Photo: Photographer: Özge Sebzeci,


Turkey is considering leaving the Council of Europe Convention on Violence against Women

Reports of increased violence against women in Turkey and the murder of 27-year-old Pinar Gültekins this summer have created major protests. Nevertheless, President Erdoğan and the conservative AKP are considering abandoning the Council of Europe Convention on Violence against Women.

The situation of Turkish women has long been vulnerable. Women's political and economic participation remains low and women are exposed to a high degree of violence in close relationships and honor-related violence and oppression. Last year, 474 murders of women were reported in Turkey, so-called femicide, where the majority must have been performed by a relative.

Pinar Gültekins is one of those who was brutally murdered by an ex-boyfriend earlier this summer, which resulted in large protests both within the country and on social media. Thousands of people have during the summer demonstrated in the streets and squares of Turkey and over six million black and white images have been published under the hashtag #ChallengeAccepted to highlight oppression of women.

The Istanbul Convention can be abandoned

Despite widespread violence against women, President Recep Tayyip Erdoğan and the Conservative Party AKP are considering abandoning the Council of Europe Convention on Violence against Women, also known as the Istanbul Convention. In 2012, the country was the first to ratify the convention, but major shortcomings have been seen in the implementation and the convention has not yet been transposed into Turkish law, according to Swedish Radio.

In July this year, the AKP's Vice President Numan Kurtulmuş claimed, according to Arab News that ratification was a mistake and that Turkey may withdraw. The Conservative Party claims that the convention poses a threat to traditional family values ​​and plays into the hands of the "LGBTQ movement", according to Arab News.

Increased violence during the corona pandemic

UN Women has reported increased violence against women in Turkey during the corona pandemic and during the first half of 2020, 146 women were murdered in Turkey, according to Turkish We Will Stop Feminicide Platform. The development magazine has previously reported that more women and girls isolated in homes during the pandemic with their perpetrators, without the possibility of help and protection. That Turkey may leave the Istanbul Convention is worrying, according to Anna Błuś, who researches women's rights.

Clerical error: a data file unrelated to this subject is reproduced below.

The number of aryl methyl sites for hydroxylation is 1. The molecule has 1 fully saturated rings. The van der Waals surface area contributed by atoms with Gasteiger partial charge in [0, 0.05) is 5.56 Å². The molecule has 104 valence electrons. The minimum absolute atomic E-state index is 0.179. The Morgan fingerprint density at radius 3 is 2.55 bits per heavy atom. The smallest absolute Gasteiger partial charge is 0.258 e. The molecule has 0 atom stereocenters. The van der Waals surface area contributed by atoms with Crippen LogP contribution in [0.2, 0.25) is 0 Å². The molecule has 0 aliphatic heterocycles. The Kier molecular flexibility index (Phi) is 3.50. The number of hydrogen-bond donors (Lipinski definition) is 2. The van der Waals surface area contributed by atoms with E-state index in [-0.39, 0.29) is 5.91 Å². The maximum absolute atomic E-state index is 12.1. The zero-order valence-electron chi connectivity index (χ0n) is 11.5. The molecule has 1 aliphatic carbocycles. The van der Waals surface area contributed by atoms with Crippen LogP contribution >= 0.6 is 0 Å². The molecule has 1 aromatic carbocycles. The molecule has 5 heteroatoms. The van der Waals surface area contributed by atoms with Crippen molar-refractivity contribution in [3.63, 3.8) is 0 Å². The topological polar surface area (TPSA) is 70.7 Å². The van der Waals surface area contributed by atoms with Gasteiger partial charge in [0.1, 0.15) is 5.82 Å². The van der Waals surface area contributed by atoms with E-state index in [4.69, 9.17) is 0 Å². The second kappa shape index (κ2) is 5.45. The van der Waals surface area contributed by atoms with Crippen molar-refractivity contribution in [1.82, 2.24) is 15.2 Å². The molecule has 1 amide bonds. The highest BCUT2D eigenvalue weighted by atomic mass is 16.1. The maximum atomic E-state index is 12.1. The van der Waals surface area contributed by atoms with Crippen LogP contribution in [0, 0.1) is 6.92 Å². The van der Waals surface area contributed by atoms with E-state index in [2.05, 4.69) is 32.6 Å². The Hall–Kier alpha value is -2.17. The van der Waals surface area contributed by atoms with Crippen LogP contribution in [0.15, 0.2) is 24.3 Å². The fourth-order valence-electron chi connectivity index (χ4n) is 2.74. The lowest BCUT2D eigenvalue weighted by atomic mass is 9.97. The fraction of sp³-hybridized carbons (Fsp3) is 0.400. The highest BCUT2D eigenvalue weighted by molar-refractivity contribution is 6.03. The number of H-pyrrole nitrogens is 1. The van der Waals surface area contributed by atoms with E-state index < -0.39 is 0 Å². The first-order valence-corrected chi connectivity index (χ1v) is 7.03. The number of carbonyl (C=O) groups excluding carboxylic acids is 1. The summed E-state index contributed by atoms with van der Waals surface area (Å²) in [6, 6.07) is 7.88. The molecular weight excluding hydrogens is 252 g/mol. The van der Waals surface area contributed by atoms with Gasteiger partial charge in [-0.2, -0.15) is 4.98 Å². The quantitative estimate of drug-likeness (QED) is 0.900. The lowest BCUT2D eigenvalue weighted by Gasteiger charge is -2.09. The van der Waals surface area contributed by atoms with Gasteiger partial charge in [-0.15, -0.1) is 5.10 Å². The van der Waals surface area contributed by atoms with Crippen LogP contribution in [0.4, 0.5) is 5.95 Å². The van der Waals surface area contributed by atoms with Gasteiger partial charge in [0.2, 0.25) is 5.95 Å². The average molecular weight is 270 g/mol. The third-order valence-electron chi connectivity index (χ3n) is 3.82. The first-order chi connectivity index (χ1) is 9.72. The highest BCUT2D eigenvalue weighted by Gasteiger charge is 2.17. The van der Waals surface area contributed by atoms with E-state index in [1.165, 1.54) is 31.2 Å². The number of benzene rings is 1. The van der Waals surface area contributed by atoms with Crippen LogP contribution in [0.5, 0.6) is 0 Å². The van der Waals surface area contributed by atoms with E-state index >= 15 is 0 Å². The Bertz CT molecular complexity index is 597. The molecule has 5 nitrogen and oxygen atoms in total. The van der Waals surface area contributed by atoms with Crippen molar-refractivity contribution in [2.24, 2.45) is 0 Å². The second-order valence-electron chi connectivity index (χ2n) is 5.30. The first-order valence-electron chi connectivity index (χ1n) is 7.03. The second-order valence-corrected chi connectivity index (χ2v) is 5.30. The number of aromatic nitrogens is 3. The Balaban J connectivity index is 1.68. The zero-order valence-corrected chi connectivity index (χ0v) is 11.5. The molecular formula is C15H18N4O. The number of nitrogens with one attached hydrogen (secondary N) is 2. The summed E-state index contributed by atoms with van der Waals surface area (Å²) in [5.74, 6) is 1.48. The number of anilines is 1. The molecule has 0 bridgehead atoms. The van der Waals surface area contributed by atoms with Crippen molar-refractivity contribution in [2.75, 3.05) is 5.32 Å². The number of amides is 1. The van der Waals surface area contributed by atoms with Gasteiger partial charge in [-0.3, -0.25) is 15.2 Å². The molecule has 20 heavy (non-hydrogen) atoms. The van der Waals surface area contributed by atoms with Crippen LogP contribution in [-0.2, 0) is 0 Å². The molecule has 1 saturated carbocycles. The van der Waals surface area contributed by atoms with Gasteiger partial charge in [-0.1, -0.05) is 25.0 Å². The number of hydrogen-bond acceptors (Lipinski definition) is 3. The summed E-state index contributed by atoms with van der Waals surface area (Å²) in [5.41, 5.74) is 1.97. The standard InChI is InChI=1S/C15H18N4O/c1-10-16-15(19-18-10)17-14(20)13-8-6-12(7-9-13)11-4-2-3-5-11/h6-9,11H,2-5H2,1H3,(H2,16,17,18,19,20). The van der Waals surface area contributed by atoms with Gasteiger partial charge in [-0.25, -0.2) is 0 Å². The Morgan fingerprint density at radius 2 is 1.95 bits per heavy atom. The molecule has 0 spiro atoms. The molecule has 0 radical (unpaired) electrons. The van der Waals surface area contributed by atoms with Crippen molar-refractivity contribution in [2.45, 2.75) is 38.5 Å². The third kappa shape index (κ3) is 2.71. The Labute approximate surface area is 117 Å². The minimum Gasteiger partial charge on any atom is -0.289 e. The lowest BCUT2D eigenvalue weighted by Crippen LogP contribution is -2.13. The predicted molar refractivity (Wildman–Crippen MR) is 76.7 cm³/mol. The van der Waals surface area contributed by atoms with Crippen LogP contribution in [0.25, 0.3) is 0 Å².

- Turkey's withdrawal from the Convention would have catastrophic consequences for millions of women and girls in the country. Also for the organizations that provide vital support to vulnerable women who have survived sexual abuse and domestic violence. Leaving the Istanbul Convention would affect the safety of women and girls, says Anna Błuś to Amnesty.

Linde in Turkey

Sweden's Foreign Minister Ann Linde has drawn attention to the reports of increased violence against women in Turkey during the pandemic. She writes that Sweden takes development in Turkey seriously to the Riksdag. "The Istanbul Convention is an important instrument for combating violence against women and in close relationships. The government is working for the convention to have an increased impact ", she writes.

On Tuesday, Linde will meet with Turkish Foreign Minister Mevlüt Cavosogluen in Ankara, among other places, to discuss human rights.

- The situation of democracy and human rights and the rule of law have deteriorated in Turkey and I will of course address that, says Linde to SvD.

Linde will also meet, among other things, LGBTQ and gender equality organizations in Turkey.

Facts The Istanbul Convention

The Istanbul Convention, formally the Council of Europe Convention on Preventing and Combating Violence against Women and Domestic Violence, is an international convention within the Council of Europe that aims to combat violence against women and violence in close relationships. The Convention was established on 11 May 2011 in Istanbul, Turkey. 45 states and the European Union had in March 2019 signed the convention. On March 12, 2012, Turkey became the first state to ratify the Convention.

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